IoT and the Connected World: The Present and Bright Future

IoT Connected World

It’s no longer a question that the Internet of Things (IoT) has evolved from being a “thing” to become an encompassing technological movement. With connected home platforms providing safety, security and comfort (whether you are inside the house or not), to connected car technology like semi-automated vehicles, and even connected toys going mainstream, our daily lives will no longer only be touched by IoT, but will instead grow into the idea of a fully “connected world.”

To provide a glimpse of the present and future of the Internet of Things, we sat down with connected world expert, Val Vacante, Executive Vice President and Senior Partner at Mutual Mobile, to provide her insights on the topic based on her extensive experience partnering with a range of clients from the Fortune 500 set to the latest up-and-coming startups, all with one thing in common, creating a more purposeful, connected world.

Where is the connected world movement headed? How can brands keep up?

We have been living in an increasingly connected world for years, dating all the way back to the first forms of communication, evolving to the Pony Express, then to the telephone, more recently to the Internet, and now the Internet of Things. From wearables and beyond, the most innovative brands and up-and-coming startups are embracing technology to better connect consumers’ everyday lives with their increasing collection of devices.

The connected life movement is only going to become more connected and immersive in our everyday lives. The automotive industry is abuzz with cars that communicate with another to reduce congestion and accidents, all the way to the idea of self-driving cars. Almost every industry is moving into the connected space, including insurance, sporting goods, and even health care. Despite the swelling of this movement, few companies are getting it right in terms of implementation, especially in key categories such as connected fitness, the connected home, connected toys, and connected transportation. This technology implementation issue can be overcome, but in the meantime, it forces brands to be slower to market with connected life technology than they would like, especially if they’re developing these experiences in-house.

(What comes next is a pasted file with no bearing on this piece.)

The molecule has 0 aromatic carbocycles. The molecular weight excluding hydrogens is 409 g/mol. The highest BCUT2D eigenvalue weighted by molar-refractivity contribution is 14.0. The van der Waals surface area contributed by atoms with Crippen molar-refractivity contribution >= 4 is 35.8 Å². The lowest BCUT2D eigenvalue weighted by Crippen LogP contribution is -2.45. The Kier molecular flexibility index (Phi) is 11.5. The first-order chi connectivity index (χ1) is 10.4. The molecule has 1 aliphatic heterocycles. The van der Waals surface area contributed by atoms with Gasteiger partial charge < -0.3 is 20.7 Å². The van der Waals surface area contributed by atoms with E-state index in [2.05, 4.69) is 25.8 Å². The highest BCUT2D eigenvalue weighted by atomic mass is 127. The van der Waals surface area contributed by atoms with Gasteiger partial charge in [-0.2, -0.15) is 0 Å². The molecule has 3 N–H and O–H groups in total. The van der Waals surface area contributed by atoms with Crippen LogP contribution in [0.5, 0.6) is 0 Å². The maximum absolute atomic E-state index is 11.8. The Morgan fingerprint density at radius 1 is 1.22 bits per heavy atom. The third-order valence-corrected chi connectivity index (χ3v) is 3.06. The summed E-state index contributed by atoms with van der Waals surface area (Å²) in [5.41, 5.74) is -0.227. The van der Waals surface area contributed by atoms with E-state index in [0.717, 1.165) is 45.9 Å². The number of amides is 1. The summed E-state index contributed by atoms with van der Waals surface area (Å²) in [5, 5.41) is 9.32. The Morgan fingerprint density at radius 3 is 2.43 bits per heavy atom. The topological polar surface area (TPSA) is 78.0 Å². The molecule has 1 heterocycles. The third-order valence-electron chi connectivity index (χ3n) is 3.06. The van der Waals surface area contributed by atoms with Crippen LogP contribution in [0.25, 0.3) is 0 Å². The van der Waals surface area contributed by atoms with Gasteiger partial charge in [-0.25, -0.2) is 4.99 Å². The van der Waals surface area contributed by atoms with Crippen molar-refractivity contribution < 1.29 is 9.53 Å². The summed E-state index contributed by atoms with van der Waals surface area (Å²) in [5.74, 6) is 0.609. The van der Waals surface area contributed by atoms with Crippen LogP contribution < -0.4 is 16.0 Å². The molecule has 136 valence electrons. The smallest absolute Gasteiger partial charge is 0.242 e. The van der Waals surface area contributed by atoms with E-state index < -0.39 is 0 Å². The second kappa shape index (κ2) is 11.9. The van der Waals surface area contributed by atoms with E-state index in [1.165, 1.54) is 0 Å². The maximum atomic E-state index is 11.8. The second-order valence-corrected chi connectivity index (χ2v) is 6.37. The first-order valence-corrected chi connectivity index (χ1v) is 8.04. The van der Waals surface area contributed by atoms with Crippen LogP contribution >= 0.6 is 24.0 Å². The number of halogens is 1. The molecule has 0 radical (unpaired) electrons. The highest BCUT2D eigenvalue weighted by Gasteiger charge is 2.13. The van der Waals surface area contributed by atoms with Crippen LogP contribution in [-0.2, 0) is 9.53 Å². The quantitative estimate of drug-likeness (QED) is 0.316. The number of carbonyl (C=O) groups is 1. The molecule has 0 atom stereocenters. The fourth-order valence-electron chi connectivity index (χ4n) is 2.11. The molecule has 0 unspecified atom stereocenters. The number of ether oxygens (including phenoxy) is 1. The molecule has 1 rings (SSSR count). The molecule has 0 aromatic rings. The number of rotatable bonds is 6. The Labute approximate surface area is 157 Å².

We find that some companies are easing into the space, some have experimented, and some have had challenges defining the right product that is useful and usable to the end consumer. There are are often inputs from Marketing, Brand, Sales, Product, and more that can potentially over-engineer and over-design a product; that’s where a digital product agency can work collaboratively and iteratively to research, validate initial inputs, create an experience based on what users want, and continue to validate until launch. From there, the teams then work together to measure (not only by user ratings but through analytics and actual user behaviors), learn, and optimize the experience.

What will be the most noticeable benefits of a connected world?